Scroll to top
Keen to grow your brand
Reach out to us at
Keen to grow with us?
Reach out to us at
The Lab Mag Headquarters
D-115, Dron Marg
Defence Colony, New Delhi - 110024

On a skateboard across India: How Ritik Kratzel travelled from Manali to Kanyakumari

From quick thinking, and navigating, to meeting new people and a shift in perspective. Here's a deep dive into a solo travel experience.
Skateboard in India

What is about movies such as Into The Wild, Nomadland, and Wild — movies of adventure, embracing one’s company, and travelling alone that entices people to watch it? Perhaps it’s fulfilling the lust for solo travel, letting go of inhibitions, embracing one’s own company, getting the opportunity to meet people and learn about new cultures and lifestyles, or simply the freedom from being in the present and doing something you love. Now picture a boy in his twenties travelling across India on his skateboard in 90 days.

While scrolling on a hot May afternoon, I came across a reel where a young boy was skating away on a skateboard in India, vlogging the adventure as Day 14/100 of his journey from Manali to Kanyakumari. Intrigued, I clicked on Ritik Kratzel’s profile and saw that he was on a mission to skateboard to travel across India, from Manali to Kanyakumari in 100 days. As I scrolled through his profile, I realised that I had the same enticing feeling after watching the above movies. I wanted to know more about this person!

A freelance web developer by profession, 21-year-old Kratzel hails from Manali. This idea was in the pipeline for a while but he finally made the call to embark on his adventure on the first of January this year, because what better day to start this journey on a skateboard across India than the first day of the year? Kratzel celebrated the completion of his journey on March 30 – 10 days before his goal.

The inception of this idea

Initially, he had mentioned on his Instagram how he wasn’t a professional skateboarder. My curiosity got the better of me and I couldn’t help but ask why he chose the skateboard instead of something else. “Since childhood, I would go to school on my skateboard and that is how I got interested,” he clarifies. His school is located in a hilly region, which meant that he walked a little, followed by covering the remaining four kilometres on his skateboard. “It was a daily routine and my body was trained,” he explains. “Slowly I started going a little further [on my skateboard] and thought why not go to Kanyakumari, the endpoint,” he says matter-of-factly.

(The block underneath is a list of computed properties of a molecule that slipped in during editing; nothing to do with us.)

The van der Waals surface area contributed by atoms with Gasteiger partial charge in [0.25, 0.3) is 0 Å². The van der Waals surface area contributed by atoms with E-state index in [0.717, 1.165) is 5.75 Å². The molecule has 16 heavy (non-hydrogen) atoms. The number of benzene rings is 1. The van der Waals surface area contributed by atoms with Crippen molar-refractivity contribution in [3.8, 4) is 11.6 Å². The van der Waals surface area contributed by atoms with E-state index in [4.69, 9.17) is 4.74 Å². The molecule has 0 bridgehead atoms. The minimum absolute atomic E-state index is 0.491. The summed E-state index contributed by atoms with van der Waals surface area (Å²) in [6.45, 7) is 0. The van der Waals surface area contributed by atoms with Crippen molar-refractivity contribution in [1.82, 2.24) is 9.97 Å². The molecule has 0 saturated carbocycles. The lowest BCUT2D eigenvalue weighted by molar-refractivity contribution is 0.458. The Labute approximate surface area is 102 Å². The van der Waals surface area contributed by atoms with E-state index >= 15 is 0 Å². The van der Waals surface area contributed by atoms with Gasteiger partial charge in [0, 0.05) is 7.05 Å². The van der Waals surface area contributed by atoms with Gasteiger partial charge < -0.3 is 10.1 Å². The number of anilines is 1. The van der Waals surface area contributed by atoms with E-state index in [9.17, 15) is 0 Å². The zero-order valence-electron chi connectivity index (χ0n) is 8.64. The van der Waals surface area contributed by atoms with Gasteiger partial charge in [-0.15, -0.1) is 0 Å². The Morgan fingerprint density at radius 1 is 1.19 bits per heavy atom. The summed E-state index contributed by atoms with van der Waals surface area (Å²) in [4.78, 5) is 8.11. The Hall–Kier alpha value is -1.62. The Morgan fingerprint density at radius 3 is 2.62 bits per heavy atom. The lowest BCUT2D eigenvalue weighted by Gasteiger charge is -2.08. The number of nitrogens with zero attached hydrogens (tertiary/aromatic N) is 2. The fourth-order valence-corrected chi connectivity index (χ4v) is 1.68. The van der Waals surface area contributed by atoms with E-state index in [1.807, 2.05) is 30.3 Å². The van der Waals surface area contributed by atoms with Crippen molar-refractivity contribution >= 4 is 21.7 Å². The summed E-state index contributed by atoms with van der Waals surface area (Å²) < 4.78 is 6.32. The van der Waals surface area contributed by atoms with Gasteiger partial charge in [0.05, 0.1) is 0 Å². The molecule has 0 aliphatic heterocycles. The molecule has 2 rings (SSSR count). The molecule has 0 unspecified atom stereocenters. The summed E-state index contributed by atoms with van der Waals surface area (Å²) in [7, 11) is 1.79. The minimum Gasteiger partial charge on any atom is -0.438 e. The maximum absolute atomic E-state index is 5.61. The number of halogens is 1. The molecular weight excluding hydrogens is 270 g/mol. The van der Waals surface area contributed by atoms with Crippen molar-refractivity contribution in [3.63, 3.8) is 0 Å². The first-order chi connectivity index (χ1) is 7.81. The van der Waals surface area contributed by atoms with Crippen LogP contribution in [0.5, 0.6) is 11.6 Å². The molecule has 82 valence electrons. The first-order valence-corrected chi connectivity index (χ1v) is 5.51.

View this post on Instagram


A post shared by Ritik Kratzel (@ritikkratzel)

Going on such an adventure alone can be daunting, especially for someone on their first solo journey. “Initially,” starts Kratzel, “I was also not sure if I could do it. There was a person who did it before and died in an accident so I was aware how risky this can be.” If someone is doing this in India, especially at the age of 21, the obvious thought would be the family’s support and their reaction. “My family didn’t believe I could do it,” agrees Kratzel. “They thought I would return after my first day or even after reaching Chandigarh. But I didn’t [go back home] after a week and that is when they realised I was serious about this.” He admits that he had to convince his parents because travelling across India can be risky. “But once I left, I kept going.”

Mapping out the route

The initial route he had in mind covered the Western coast of India. He would start from Manali in Himachal Pradesh, and go on to Punjab, Haryana, Rajasthan, Madhya Pradesh, Gujarat, Maharashtra, Goa, Karnataka, Kerala, and finally Kanyakumari in Tamil Nadu.

As someone who has gone on road trips from Mumbai to Goa and even parts of Karnataka, I can guarantee this route would have been a sight to behold! However, as he started, and reached a little ahead of Patiala, he realised that a skateboard was not allowed on an expressway and there was an alarm. In such a situation, Kratzel had to think on his feet and quickly changed his route to avoid this problem. His new route followed the NH44 (formerly NH7), the longest National Highway connecting Jammu and Kanyakumari. This new route was 3,500km and made alterations from his older route. He had to drop Gujarat, Goa, and Kerala and instead he skateboarded through Uttar Pradesh, Andhra Pradesh, Telangana, and Karnataka and the rest of the states remained the same.

The baggage of skateboard travel

Packing was pure trial and error for Kratzel. “I left with two-to-three pairs of clothes, my camera, and other photography accessories but on my first day I was in a bad state,” he admits. “At my first stop in Kullu, I realised that I had a lot of stuff so I kept one pair of clothes besides what I had worn and some camera accessories and couriered the rest home.” This soon became a solution for Kratzel as he shopped in bigger cities and would send it back home while keeping his bag light.